EDITORIAL: New quarters bring overdue recognition
On Thursday, the U.S. Mint announced three new additions to the American Women Quarter program, joining those whose inspiring lives have already been named for the four-year-program, which runs from 2022-2025.
• Anna May Wong (1905-1961), in addition to being the first Asian American movie star was a pioneer in the film industry, appearing in its silent era in leading roles in some of its earliest features. Born to Chinese-American parents in California, Wong starred in “The Toll of the Sea,” one of the first color films, starred opposite Douglas Fairbanks in the landmark swashbuckler film “The Thief of Baghdad,” was a fashion icon of the Flapper era and had a career that continued into sound films, radio and television.
• Wilma Mankiller (1945-2010) was the first woman elected as the principal chief of the Cherokee Nation and served in that position from 1985-1995.
Her activism began in the 1960s, when she took part in the occupation of Alcatraz Island, protesting the federal government’s Indian Termination policies of the time, which were aimed at ending self determination for tribes. Mankiller fought for Native American rights her entire life, and founded the Community Development Department for the Cherokee Nation, with a focus on improving access to water and housing. As chief, she was hailed for her efforts in improving health care and education for Native Americans. She was awarded the Presidential Medal of Freedom in 1998.
• Adelina Otero-Warren (1881-1961) was a suffragist leader and was known for her work in education and public health. Serving as Santa Fe Superintendent of Instruction from 1917 to 1929, she was one of the first women to hold office in her home state of New Mexico. In 1922, only two years after the 19th Amendment to the U.S. Constitution guaranteed women the right to vote, she was the first Latina to run for Congress. She was appointed as state director of the Civilian Conservation Corps by President Franklin D. Roosevelt, where she championed increased literacy, and spent the 1930s working with the Works Progress Administration on bilingual education Hispanic citizens.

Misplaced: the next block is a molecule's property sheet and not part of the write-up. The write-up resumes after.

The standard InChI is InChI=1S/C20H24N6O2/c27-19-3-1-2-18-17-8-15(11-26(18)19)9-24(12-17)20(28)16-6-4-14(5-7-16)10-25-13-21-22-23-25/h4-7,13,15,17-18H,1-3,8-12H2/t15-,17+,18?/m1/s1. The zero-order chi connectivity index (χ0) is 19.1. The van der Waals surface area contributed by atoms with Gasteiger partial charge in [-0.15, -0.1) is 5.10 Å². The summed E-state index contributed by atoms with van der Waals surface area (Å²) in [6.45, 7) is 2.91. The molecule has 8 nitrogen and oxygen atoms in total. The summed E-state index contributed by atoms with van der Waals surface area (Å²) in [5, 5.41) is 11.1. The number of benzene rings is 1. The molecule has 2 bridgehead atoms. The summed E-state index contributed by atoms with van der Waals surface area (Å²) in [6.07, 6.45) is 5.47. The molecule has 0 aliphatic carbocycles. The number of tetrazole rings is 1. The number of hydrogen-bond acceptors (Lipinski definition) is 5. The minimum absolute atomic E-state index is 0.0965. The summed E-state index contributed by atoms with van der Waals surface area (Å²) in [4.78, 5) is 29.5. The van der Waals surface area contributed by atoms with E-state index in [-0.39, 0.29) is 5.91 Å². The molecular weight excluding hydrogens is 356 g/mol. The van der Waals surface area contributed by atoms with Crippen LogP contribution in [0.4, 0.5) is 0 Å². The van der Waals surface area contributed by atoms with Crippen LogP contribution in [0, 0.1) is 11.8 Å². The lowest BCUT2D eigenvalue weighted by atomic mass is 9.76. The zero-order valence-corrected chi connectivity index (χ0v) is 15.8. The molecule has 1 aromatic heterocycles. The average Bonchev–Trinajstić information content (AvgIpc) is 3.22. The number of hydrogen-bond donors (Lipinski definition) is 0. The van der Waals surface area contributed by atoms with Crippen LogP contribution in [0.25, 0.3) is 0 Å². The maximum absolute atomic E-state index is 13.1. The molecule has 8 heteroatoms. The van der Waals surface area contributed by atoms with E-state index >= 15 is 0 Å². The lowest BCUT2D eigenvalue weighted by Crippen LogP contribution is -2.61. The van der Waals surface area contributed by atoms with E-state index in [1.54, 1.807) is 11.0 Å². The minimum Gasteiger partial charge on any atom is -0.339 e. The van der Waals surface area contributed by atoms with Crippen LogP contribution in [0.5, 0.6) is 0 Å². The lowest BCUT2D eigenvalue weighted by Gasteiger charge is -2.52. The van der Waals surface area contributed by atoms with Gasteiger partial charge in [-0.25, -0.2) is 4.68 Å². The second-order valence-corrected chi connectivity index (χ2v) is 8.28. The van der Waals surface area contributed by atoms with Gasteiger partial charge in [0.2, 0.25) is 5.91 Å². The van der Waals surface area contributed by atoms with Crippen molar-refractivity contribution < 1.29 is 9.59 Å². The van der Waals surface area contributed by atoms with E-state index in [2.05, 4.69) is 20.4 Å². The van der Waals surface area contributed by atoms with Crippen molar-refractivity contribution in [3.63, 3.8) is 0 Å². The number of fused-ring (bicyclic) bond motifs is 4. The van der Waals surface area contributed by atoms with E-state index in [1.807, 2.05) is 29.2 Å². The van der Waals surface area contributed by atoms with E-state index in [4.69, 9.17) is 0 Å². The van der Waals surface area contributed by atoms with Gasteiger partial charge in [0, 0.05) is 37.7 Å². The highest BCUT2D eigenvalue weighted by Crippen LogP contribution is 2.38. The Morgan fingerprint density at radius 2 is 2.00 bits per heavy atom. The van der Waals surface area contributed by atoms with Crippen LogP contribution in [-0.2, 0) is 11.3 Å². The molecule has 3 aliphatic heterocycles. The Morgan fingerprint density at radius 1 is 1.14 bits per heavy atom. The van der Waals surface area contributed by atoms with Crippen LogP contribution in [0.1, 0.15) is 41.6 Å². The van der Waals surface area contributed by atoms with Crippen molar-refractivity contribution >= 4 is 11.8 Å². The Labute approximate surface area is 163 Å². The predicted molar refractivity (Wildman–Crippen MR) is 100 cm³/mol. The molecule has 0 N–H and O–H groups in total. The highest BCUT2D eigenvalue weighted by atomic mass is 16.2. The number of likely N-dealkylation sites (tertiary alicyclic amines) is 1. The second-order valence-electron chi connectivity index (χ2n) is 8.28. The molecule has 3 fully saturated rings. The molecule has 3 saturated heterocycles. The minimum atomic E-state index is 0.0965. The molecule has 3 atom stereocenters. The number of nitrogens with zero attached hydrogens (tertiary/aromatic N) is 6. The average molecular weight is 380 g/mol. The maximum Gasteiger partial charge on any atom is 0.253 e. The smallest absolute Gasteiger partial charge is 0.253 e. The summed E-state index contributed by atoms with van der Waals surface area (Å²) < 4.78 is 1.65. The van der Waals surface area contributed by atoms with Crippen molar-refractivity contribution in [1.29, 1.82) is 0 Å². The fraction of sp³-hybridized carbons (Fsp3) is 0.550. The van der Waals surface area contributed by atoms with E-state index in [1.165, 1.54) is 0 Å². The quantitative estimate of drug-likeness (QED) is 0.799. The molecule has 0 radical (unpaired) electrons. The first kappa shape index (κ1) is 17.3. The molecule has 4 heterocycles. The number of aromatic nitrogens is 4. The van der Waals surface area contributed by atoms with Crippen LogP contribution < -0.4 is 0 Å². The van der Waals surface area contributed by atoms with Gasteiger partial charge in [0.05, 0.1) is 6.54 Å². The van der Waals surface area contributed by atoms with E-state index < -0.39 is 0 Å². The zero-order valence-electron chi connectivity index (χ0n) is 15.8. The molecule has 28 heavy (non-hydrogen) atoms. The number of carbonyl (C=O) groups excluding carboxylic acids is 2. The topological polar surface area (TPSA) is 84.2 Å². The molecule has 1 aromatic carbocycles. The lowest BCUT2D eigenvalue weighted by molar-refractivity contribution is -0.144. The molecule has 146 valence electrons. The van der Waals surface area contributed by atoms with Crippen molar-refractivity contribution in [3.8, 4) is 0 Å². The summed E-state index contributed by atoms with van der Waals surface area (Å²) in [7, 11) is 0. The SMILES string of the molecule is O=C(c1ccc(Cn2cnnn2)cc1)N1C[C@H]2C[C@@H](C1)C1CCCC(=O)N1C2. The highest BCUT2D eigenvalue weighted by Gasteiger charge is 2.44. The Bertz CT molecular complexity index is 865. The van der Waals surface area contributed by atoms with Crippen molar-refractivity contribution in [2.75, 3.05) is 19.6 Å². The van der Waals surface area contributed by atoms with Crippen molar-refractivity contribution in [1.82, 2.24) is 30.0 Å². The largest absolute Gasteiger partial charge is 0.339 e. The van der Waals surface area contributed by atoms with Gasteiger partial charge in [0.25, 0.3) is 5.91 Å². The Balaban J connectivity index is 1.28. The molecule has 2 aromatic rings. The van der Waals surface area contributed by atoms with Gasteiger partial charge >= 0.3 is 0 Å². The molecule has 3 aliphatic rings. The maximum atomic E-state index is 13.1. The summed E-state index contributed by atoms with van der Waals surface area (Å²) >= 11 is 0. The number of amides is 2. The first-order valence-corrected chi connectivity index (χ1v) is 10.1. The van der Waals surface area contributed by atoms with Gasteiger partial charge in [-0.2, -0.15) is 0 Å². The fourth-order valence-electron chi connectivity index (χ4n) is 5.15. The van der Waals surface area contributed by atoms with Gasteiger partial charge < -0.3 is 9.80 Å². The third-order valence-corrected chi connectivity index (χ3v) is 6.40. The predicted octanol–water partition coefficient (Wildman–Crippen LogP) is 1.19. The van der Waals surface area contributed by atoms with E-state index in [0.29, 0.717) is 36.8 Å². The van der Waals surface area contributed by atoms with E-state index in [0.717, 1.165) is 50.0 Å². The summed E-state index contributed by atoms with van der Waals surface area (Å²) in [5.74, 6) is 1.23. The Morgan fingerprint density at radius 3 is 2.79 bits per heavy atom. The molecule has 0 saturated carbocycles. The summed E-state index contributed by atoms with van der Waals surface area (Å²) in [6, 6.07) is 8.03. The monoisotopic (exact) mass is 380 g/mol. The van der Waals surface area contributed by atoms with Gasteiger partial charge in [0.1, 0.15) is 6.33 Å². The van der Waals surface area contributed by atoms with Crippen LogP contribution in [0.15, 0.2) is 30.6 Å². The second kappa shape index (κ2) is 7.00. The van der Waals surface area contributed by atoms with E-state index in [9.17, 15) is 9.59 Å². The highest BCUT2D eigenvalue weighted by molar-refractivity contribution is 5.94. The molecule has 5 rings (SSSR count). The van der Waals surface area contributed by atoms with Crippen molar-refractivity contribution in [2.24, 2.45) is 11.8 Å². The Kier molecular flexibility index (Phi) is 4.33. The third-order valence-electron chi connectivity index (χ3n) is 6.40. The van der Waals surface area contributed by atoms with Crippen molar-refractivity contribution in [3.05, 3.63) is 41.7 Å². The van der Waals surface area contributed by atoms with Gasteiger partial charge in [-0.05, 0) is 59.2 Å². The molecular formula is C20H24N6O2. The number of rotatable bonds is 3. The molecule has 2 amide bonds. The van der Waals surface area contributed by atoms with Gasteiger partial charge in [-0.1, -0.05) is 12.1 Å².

Wong, Mankiller and Otero-Warren will join astronaut Sally Ride and poet Maya Angelou, who were announced for the program earlier this year.
The honorees announced so far reflect a diverse mix of American lives from a wide variety of fields, and who triumphed over systemic obstacles in their path.
The U.S. Treasury Department said, in announcing the program, that the aim was to honor those whose accomplishments have gone unrecognized “for too long…especially women of color.”
As is the case with Congress passing and President Joe Biden signing into law this week legislation designating Juneteenth, celebrating the emancipation of African American slaves, as a federal holiday, great strides are being made to honor and expand the teaching of the rich history of the United States.
By seeing these faces, the public can be inspired to learn more about these women and the positive changes that they brought to society.